The administration of the Nigeria Police is set for far reaching reforms as the Senate on Wednesday passed the Police Reform Bill, which saw drastic amendments to, and review of some provisions of the Police Act of 1943.
If the bill is eventually assented to by President Muhammadu Buhari, the Inspector General of Police (IGP) will be appointed for a five-year single tenure in office. The tenure of office is statutory, regardless of the retirement age of the appointee.
One of the key highlights of the bill was that while the President retained the power to appoint the IGP, such appointment has to be confirmed by the Senate.
Also, unlike the existing practice where the President can fire the IGP at will, the removal from office of the IGP has to be by recommendation of the Nigerian Police Council, as stated in Clause 7(7c) of the bill.
Going by a provision of the bill, the Nigeria Police Council shall nominate three applicants from among the pool of qualified candidates for the position of IGP to the President for appointment.
The Police Council, the bill states, shall be chaired by the President, with the 36 state Governors, Chairman of the Police Service Commission and the Inspector – General of Police as members.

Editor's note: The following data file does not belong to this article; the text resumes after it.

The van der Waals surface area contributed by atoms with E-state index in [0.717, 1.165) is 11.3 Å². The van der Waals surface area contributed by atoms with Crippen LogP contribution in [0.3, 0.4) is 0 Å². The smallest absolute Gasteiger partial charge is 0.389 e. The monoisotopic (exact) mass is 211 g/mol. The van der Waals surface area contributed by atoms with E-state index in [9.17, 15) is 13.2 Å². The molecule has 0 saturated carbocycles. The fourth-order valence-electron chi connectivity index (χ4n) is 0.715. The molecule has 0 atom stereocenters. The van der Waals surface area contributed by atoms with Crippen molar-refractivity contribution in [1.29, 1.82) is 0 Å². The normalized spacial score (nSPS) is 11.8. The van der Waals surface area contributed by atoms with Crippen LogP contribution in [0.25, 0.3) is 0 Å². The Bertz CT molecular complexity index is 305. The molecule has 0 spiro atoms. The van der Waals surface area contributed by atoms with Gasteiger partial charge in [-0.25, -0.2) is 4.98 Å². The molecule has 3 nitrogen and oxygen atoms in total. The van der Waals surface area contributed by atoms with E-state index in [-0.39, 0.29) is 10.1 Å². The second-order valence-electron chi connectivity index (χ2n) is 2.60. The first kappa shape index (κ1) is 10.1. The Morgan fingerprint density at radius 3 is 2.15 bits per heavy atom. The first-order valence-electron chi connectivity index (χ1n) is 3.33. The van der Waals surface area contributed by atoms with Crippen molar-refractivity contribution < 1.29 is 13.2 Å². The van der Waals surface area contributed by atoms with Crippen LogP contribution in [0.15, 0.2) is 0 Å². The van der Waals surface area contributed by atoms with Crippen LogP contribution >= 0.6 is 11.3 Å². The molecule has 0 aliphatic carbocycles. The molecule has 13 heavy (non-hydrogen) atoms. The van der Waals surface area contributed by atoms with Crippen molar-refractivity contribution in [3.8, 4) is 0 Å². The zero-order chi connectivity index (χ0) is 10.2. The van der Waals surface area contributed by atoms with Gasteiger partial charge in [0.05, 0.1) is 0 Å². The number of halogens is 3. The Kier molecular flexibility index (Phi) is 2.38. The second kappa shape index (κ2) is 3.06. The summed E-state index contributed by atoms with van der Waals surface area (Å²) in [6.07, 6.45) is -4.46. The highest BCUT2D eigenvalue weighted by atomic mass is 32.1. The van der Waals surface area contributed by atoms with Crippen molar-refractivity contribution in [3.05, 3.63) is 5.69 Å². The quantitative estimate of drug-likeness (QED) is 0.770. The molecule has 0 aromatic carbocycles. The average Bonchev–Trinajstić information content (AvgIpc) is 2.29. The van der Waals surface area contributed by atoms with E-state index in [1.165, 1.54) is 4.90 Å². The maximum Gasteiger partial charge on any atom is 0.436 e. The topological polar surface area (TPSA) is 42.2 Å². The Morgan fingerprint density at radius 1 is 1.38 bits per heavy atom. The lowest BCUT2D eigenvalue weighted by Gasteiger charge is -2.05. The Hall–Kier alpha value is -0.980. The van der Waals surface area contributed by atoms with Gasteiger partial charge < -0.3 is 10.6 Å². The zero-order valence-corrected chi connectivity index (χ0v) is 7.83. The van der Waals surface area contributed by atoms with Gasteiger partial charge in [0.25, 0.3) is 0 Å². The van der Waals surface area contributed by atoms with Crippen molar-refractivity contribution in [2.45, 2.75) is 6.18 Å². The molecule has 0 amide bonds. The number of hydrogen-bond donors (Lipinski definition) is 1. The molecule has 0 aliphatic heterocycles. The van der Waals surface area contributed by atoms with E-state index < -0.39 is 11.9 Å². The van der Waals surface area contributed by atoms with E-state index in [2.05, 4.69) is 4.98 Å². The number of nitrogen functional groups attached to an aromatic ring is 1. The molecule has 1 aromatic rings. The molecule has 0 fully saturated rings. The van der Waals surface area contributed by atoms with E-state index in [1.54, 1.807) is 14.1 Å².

Clause 7(4c) of the bill states that the President shall appoint the Inspector – General from recommended applicants subject to the confirmation of the Senate.
Also, one of the provisions of the bill is a two-year jail term, or N5 million fine as punishment for anyone who impersonates a policeman or a police officer.
Similarly, any police officer caught for excessive use of force against civilians, leading to the death or bodily injury, shall be liable to two years jail term, or N1 million fine upon conviction.
This, however, is without prejudice to existing internal disciplinary measures in the police.
Addressing newsmen shortly after the passage of the bill, the chairman of the Senate Committee on Police Affairs, Senator Tijani Kaura, said the essence of the bill was to make the police people-friendly and service-oriented.
Kaura said training and re-training of police officers and men was also one of the key highlights of the bill, with the welfare of officers and men as priority.
Kaura said, “All the age long draconian laws in the Police Act of 1943 have been removed to make the Police people friendly, efficient and more effective in crime detection and security service delivery.
“The bill prescribed constant trainings and welfare packages for men and officers with the recently passed Police Trust Bill to ensure availability of funds for implementation.
“In the Police Trust Fund Bill, provisions like .5 percent from Nigeria’s gross income, .005% of profits made by companies in Nigeria would go a long way in helping government to fund the Police very adequately for improved security services to Nigerians”.